We’ve spent the past two months feeling the wind, sun, and rain on our bodies. We were thrilled to spend so much time outside being active, observing the natural world, living and traveling simply, promoting and selling our book. Our muscles were tired at the end of the day, and our minds were bright and active from hours of quiet contemplation as we rode. The lakes were still frozen when we left northern Minnesota, the roads lined with snowbanks that slowly disappeared as we pedaled south. We noticed frogs calling for the first time and watched sandhill cranes migrate overhead. We felt spring gradually turn to summer and, as the temperature soared into the 90s, appreciated resting in the shade of a tree along a country road, a small moment we would have missed rushing past in an air-conditioned car.

“We wanted something sustainable for the planet, in line with our values, and engaging for our minds and bodies, so we decided to do a book tour by bicycle.”

When we initially pitched the book tour idea to our publisher and the Campaign to Save the Boundary Waters, both were excited about the idea but seemed skeptical about our estimated daily travel expenses: $100 per day for food, lodging, and travel seemed impossible for a 2 month, 9-state book tour featuring two authors. In fact, our actual travel expenses were less than $50 per day. We have learned that traveling slowly through rural and urban areas alike allows us to tap into communities in ways that traveling by car, plane, and train cannot. Out of our 60 days on the road, we stayed in hotels for 5 nights and camped for 7 nights; for the remaining 48, we stayed with friends, family, and strangers. People welcomed us into their homes, often feeding us and stuffing our pockets with snacks for the next day.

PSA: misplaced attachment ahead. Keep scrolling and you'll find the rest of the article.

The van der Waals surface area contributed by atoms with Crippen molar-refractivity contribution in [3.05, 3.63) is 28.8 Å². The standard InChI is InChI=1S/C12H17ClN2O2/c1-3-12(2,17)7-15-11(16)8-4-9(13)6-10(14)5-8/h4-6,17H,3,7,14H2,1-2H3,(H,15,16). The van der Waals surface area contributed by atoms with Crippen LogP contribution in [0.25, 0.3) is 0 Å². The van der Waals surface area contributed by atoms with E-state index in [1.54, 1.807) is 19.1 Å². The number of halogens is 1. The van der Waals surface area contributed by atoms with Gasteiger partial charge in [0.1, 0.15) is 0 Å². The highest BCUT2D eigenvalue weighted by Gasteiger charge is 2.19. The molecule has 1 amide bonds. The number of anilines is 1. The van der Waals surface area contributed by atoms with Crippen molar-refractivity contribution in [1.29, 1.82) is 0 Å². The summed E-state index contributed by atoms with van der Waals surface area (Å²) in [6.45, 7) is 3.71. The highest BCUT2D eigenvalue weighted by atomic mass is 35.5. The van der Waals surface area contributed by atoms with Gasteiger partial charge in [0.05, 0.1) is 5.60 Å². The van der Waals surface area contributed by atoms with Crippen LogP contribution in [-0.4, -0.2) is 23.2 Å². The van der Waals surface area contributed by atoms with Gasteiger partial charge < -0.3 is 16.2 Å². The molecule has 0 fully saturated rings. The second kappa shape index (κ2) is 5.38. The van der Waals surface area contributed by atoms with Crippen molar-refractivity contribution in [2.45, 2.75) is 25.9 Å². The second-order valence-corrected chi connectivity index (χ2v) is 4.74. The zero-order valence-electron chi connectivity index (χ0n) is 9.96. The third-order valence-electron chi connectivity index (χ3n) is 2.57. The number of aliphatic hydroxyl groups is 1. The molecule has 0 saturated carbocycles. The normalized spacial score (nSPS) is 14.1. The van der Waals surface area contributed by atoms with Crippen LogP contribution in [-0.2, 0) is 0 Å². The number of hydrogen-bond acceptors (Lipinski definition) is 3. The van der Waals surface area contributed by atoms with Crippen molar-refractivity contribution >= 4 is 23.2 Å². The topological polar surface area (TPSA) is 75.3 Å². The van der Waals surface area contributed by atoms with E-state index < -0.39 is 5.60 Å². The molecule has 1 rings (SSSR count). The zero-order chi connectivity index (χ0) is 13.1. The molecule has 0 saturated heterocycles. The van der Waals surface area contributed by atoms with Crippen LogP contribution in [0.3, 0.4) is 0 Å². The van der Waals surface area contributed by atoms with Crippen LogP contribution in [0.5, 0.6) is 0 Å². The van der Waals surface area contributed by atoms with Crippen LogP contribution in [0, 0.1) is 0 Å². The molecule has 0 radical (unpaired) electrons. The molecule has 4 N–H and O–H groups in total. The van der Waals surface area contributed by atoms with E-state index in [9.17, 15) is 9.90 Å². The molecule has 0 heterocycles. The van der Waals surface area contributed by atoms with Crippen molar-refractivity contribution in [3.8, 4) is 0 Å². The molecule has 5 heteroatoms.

This ability to engage with communities was, by far, the most impactful part of the trip. We spoke with people all along our route, interactions that couldn’t have happened during our traditional book tour; we were able to stop in small towns like Viroqua, Wisconsin, and Kokomo, Indiana instead of hopping from large city to large city. Plus, newspapers, TV stations, and radio shows took a keen interest in covering our unconventional tour, allowing us to call even more attention to the Boundary Waters. We educated those we met about their importance and encouraged them to take action by signing our canoe—and a petition that we delivered to our elected officials and decision makers when we finally reached D.C on June 18th in 90-degree heat and a Code Orange Air Quality Alert.